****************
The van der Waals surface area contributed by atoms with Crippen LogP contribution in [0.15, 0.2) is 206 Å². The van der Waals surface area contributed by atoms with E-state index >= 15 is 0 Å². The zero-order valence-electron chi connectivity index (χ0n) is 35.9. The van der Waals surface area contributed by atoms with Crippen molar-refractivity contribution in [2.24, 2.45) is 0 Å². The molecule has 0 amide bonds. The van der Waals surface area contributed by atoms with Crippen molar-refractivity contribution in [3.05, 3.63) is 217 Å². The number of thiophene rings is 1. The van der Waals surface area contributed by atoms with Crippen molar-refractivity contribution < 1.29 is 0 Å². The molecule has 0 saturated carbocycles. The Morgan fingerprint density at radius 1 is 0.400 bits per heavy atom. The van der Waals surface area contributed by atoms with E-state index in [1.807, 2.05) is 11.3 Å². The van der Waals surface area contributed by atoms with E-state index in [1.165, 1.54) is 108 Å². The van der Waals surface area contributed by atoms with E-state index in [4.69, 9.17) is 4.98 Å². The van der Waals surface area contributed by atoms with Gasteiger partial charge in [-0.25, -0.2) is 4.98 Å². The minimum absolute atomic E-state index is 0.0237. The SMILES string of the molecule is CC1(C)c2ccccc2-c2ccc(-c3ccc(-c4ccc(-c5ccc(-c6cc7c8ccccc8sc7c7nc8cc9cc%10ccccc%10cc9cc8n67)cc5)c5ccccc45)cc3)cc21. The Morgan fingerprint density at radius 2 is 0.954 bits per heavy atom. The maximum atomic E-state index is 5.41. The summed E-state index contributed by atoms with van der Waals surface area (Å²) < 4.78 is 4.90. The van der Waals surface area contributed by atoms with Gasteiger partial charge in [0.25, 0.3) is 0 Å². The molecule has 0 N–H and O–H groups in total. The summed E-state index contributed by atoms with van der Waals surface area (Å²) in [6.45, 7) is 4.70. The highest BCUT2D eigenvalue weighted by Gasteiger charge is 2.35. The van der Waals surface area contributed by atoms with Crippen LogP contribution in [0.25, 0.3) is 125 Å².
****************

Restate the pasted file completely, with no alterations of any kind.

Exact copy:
The van der Waals surface area contributed by atoms with Crippen LogP contribution in [0.15, 0.2) is 206 Å². The van der Waals surface area contributed by atoms with E-state index >= 15 is 0 Å². The zero-order valence-electron chi connectivity index (χ0n) is 35.9. The van der Waals surface area contributed by atoms with Crippen molar-refractivity contribution in [2.24, 2.45) is 0 Å². The molecule has 0 amide bonds. The van der Waals surface area contributed by atoms with Crippen molar-refractivity contribution in [3.05, 3.63) is 217 Å². The number of thiophene rings is 1. The van der Waals surface area contributed by atoms with Crippen molar-refractivity contribution < 1.29 is 0 Å². The molecule has 0 saturated carbocycles. The Morgan fingerprint density at radius 1 is 0.400 bits per heavy atom. The van der Waals surface area contributed by atoms with E-state index in [1.807, 2.05) is 11.3 Å². The van der Waals surface area contributed by atoms with E-state index in [1.165, 1.54) is 108 Å². The van der Waals surface area contributed by atoms with E-state index in [4.69, 9.17) is 4.98 Å². The van der Waals surface area contributed by atoms with Gasteiger partial charge in [-0.25, -0.2) is 4.98 Å². The minimum absolute atomic E-state index is 0.0237. The SMILES string of the molecule is CC1(C)c2ccccc2-c2ccc(-c3ccc(-c4ccc(-c5ccc(-c6cc7c8ccccc8sc7c7nc8cc9cc%10ccccc%10cc9cc8n67)cc5)c5ccccc45)cc3)cc21. The Morgan fingerprint density at radius 2 is 0.954 bits per heavy atom. The maximum atomic E-state index is 5.41. The summed E-state index contributed by atoms with van der Waals surface area (Å²) < 4.78 is 4.90. The van der Waals surface area contributed by atoms with Gasteiger partial charge in [0.25, 0.3) is 0 Å². The molecule has 0 N–H and O–H groups in total. The summed E-state index contributed by atoms with van der Waals surface area (Å²) in [6.45, 7) is 4.70. The highest BCUT2D eigenvalue weighted by Gasteiger charge is 2.35. The van der Waals surface area contributed by atoms with Crippen LogP contribution in [0.25, 0.3) is 125 Å².